It is guaranteed that you will not satisfy everyone all of the time. Placing reasonable expectations on yourself and others, and being able to laugh at yourself on occasion, will allow you to keep a good attitude and attract customers to your business. Also, if you really don't believe that you are outgoing enough for direct marketing, find someone in your family or hire someone who is. Remember to take the time to educate them about your products and the importance of providing great customer service.
Discovering the needs and preferences of customers takes time, patience and a good ear. It also follows naturally from a commitment to building relationships with customers and getting to know them on a more personal level.
For instance, you might arrive at market with a truckload of the best yellow-fleshed watermelon in the county, but if the customers at your market are not familiar with this variety, then you are likely to leave the market with a truckload of yellow-fleshed watermelon.
Finding out what customers want can be achieved in a couple of different ways.
First, when talking to customers, ask questions about their preferences.
For instance, ask questions such as, "Are you looking for anything special today?" or "Are you preparing any special meals this week?" If a family is shopping with their children, ask the kids, "What's your favorite vegetable?" You can also relate your products to the season or upcoming holidays by asking, "Are you planning to do any canning this year?" or "Will you be cooking out for the Fourth of July?" Listen carefully to what customers say. If you are taking orders, restate the customer's order to be sure you heard them correctly. Keep a notepad and pen nearby to record orders, comments and special requests.
Second, do some homework.
Spend time at the library or on the Internet researching the latest consumer trends, particularly by reading lifestyle magazines (e.g., Martha Stewart Living, Oprah, Real Simple). Look for information about the types of products you sell. Stay abreast of the latest developments in direct marketing and farming. This information, along with what you learn directly from your customers, can be used to adjust your product selection to better meet your customers' needs.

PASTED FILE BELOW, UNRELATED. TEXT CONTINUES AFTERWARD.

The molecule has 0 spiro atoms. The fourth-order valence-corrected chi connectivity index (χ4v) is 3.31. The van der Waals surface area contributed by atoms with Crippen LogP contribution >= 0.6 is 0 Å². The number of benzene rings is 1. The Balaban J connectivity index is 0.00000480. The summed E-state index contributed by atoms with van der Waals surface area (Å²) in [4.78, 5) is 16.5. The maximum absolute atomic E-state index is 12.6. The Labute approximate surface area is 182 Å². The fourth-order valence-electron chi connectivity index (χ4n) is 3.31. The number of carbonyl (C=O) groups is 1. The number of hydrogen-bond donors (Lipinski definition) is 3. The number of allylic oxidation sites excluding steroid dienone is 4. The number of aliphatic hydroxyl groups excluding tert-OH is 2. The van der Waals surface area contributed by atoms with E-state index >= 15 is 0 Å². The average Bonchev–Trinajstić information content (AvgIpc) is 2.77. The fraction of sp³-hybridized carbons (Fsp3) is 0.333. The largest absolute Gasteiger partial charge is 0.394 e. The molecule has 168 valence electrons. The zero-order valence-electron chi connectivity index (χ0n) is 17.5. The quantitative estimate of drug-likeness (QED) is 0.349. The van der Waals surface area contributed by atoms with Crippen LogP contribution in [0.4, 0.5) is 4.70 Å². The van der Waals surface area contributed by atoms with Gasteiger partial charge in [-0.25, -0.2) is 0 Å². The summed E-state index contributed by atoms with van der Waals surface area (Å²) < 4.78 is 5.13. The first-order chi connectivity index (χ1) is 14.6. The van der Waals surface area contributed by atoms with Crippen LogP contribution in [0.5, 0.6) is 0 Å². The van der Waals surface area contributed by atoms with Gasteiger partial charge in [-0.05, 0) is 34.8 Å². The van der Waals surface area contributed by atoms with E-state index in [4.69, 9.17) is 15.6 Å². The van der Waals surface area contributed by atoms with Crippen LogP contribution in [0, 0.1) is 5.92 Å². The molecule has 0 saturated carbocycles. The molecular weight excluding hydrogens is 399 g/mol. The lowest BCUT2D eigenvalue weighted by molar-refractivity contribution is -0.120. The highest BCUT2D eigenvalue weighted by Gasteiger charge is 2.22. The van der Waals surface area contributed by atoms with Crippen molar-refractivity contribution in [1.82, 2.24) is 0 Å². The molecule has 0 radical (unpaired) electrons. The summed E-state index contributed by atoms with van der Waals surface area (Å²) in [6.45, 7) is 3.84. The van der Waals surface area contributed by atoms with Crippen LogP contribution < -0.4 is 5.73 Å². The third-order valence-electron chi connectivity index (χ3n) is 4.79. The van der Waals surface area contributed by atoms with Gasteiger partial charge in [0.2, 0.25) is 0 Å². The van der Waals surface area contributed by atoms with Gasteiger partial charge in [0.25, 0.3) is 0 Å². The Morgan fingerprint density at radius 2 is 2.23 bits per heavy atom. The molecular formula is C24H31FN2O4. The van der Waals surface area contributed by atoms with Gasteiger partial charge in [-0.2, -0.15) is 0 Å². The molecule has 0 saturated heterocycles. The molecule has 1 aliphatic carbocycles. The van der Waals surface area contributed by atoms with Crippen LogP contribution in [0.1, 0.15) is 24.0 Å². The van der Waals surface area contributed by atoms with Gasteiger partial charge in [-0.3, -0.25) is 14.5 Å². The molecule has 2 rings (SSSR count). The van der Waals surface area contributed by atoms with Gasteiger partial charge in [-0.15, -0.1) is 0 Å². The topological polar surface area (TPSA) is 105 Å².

Once you've developed a relationship with your customers and have a good idea of what they're looking for, it's time to match their needs with your products. Your goal here is to create a partnership with your customers rather than try to sell them something they don't need.
Try to find a balance between sharing information about your products and socializing with customers while at the market. Talking about the nutritional qualities of your products or how to store, preserve, and use your products is a great way to promote them. With chefs, talk about the ease of using your products in the restaurant, or their unique flavors and qualities. For instance, you might talk about the rich flavor of your grass-fed meat, or how well your egg yolks hold up when frying them sunny-side up. Keep in mind that while most people are interested in receiving some information, they don't necessarily have the time to sit through a lecture at the market or in the restaurant. Keep the conversation light and friendly. Passing out informational fliers is an additional way to share information.
Sharing recipes is another great way to promote your products, especially if they are new or unique. People are generally interested in simple, seasonal recipes with only a few ingredients. Recipes can be gathered in the off-season and printed on tear-off note pads with your farm logo and contact information.
Offering samples is a great way to introduce new or in-season products. When sampling at a farmers' market, be sure to consult with your local health department or the market bylaws regarding sampling rules. Generally, samples should be fresh and served